Michigan War Studies Review
Reviews, surveys, original essays, and commentary in the field of military studies.
2011-008
28 March 2011
Review by Cathal J. Nolan, Boston University
Moral Dilemmas of Modern War: Torture, Assassination, and Blackmail in an Age of Asymmetric Conflict
By Michael L. Gross
New York: Cambridge Univ. Press, 2010. Pp. xiii, 321. ISBN 978-0-521-86615-6.
Descriptors: Volume 2011, 21st Century, (Counter)insurgency, Ethics, Strategy Print Version

Michael L. Gross is well-qualified to write this fine study on the important topic of rapidly evolving twenty-first-century international norms of war. A Professor of Political Science and Chair of the Department of International Relations at Haifa University, he has published two earlier books on ethics in politics and international affairs.[1] He has gone much further in Moral Dilemmas of Modern War, to consider real, practical, yet also moral, dilemmas that states face when responding to asymmetric actors who ignore traditional laws or norms of war. He correctly notes that such norms are not merely under sharp challenge, but are proving mostly inapplicable in present conditions of armed conflict. Established rules of war-making were negotiated by states, largely within the venerable "just war" tradition of moral reasoning that found genuine resonance in international law well beyond the Western powers. Practiced moral skeptics may protest that norms of war and the tradition of reasoning underlying them have been more often observed in the breach than respected by belligerents. Given that historical record, some might ask why one would write or read a book applying ethics to emerging norms in modern asymmetric warfare at all.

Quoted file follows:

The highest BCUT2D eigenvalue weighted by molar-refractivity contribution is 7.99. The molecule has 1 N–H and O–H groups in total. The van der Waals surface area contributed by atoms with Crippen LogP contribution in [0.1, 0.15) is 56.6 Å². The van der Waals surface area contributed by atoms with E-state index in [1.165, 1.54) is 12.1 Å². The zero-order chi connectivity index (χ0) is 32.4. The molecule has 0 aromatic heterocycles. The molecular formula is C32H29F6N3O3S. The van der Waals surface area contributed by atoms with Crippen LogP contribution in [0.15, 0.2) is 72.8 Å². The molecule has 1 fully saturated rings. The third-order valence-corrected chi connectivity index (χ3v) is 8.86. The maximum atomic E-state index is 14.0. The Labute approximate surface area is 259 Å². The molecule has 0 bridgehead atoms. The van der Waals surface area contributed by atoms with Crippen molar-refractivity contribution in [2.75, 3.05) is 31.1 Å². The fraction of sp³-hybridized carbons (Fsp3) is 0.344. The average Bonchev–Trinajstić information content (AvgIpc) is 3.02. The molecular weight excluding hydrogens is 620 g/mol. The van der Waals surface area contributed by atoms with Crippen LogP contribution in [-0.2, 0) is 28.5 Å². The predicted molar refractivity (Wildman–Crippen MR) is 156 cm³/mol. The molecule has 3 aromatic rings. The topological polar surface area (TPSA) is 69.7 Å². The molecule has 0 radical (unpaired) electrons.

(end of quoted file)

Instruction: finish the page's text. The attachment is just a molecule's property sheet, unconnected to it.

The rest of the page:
That would be a mistake. Gross argues persuasively that asymmetric tactics and enemies have for some time fundamentally challenged core distinctions and legal guideposts to morally conscious war-making by professional militaries, most notably the distinction between legitimate targeting of combatants and the ideal of noncombatant immunity. Gross has no interest in knocking down straw men or engaging in mere casuistry. He most often argues for conventional or established international morality, while detailing new challenges and practices that undercut extant norms. And he achieves more than a purely academic demonstration that asymmetric conflicts are altering how militaries practice, and ethicists conceive of, modern warfare. He actually offers a compelling practical guide, or at least the basis for such a guide, to the new morality of asymmetric warfare that is replacing practices prohibited under conventional moral and legal norms. The result is an intellectually impressive study that will interest war reporters, military officers, international lawyers, and policy-makers, as well as advanced students of military affairs, ethics, and international relations.